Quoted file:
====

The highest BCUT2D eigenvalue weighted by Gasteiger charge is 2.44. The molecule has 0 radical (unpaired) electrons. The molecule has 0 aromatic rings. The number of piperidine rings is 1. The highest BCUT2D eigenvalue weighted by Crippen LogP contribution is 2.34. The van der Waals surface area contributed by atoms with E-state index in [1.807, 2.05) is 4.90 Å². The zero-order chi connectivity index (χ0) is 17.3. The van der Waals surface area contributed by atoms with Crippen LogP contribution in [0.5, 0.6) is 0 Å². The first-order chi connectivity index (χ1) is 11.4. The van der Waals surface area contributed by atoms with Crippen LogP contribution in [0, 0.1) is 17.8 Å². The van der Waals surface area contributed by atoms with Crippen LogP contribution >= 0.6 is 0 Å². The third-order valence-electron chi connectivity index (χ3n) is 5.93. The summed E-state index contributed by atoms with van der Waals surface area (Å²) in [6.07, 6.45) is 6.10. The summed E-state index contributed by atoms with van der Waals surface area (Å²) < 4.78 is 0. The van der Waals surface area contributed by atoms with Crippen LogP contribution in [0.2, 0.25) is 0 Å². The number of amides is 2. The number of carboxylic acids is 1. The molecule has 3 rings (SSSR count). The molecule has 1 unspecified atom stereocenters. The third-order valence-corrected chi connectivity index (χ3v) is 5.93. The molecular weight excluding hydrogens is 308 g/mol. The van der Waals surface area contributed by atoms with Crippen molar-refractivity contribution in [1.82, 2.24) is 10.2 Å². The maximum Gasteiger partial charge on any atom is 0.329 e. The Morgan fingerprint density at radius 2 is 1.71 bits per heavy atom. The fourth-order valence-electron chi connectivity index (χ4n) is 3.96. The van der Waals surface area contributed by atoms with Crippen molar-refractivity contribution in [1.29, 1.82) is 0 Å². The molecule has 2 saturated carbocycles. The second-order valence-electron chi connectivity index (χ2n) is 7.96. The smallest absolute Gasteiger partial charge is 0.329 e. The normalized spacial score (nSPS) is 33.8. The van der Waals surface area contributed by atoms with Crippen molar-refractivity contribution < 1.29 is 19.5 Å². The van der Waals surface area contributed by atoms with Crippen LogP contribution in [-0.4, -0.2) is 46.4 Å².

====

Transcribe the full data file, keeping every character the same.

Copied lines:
The highest BCUT2D eigenvalue weighted by Gasteiger charge is 2.44. The molecule has 0 radical (unpaired) electrons. The molecule has 0 aromatic rings. The number of piperidine rings is 1. The highest BCUT2D eigenvalue weighted by Crippen LogP contribution is 2.34. The van der Waals surface area contributed by atoms with E-state index in [1.807, 2.05) is 4.90 Å². The zero-order chi connectivity index (χ0) is 17.3. The van der Waals surface area contributed by atoms with Crippen LogP contribution in [0.5, 0.6) is 0 Å². The first-order chi connectivity index (χ1) is 11.4. The van der Waals surface area contributed by atoms with Crippen LogP contribution in [0, 0.1) is 17.8 Å². The van der Waals surface area contributed by atoms with Crippen LogP contribution >= 0.6 is 0 Å². The third-order valence-electron chi connectivity index (χ3n) is 5.93. The summed E-state index contributed by atoms with van der Waals surface area (Å²) in [6.07, 6.45) is 6.10. The summed E-state index contributed by atoms with van der Waals surface area (Å²) < 4.78 is 0. The van der Waals surface area contributed by atoms with Crippen LogP contribution in [0.2, 0.25) is 0 Å². The number of amides is 2. The number of carboxylic acids is 1. The molecule has 3 rings (SSSR count). The molecule has 1 unspecified atom stereocenters. The third-order valence-corrected chi connectivity index (χ3v) is 5.93. The molecular weight excluding hydrogens is 308 g/mol. The van der Waals surface area contributed by atoms with Crippen molar-refractivity contribution in [1.82, 2.24) is 10.2 Å². The maximum Gasteiger partial charge on any atom is 0.329 e. The Morgan fingerprint density at radius 2 is 1.71 bits per heavy atom. The fourth-order valence-electron chi connectivity index (χ4n) is 3.96. The van der Waals surface area contributed by atoms with Crippen molar-refractivity contribution in [1.29, 1.82) is 0 Å². The molecule has 2 saturated carbocycles. The second-order valence-electron chi connectivity index (χ2n) is 7.96. The smallest absolute Gasteiger partial charge is 0.329 e. The normalized spacial score (nSPS) is 33.8. The van der Waals surface area contributed by atoms with Crippen molar-refractivity contribution < 1.29 is 19.5 Å². The van der Waals surface area contributed by atoms with Crippen LogP contribution in [-0.4, -0.2) is 46.4 Å².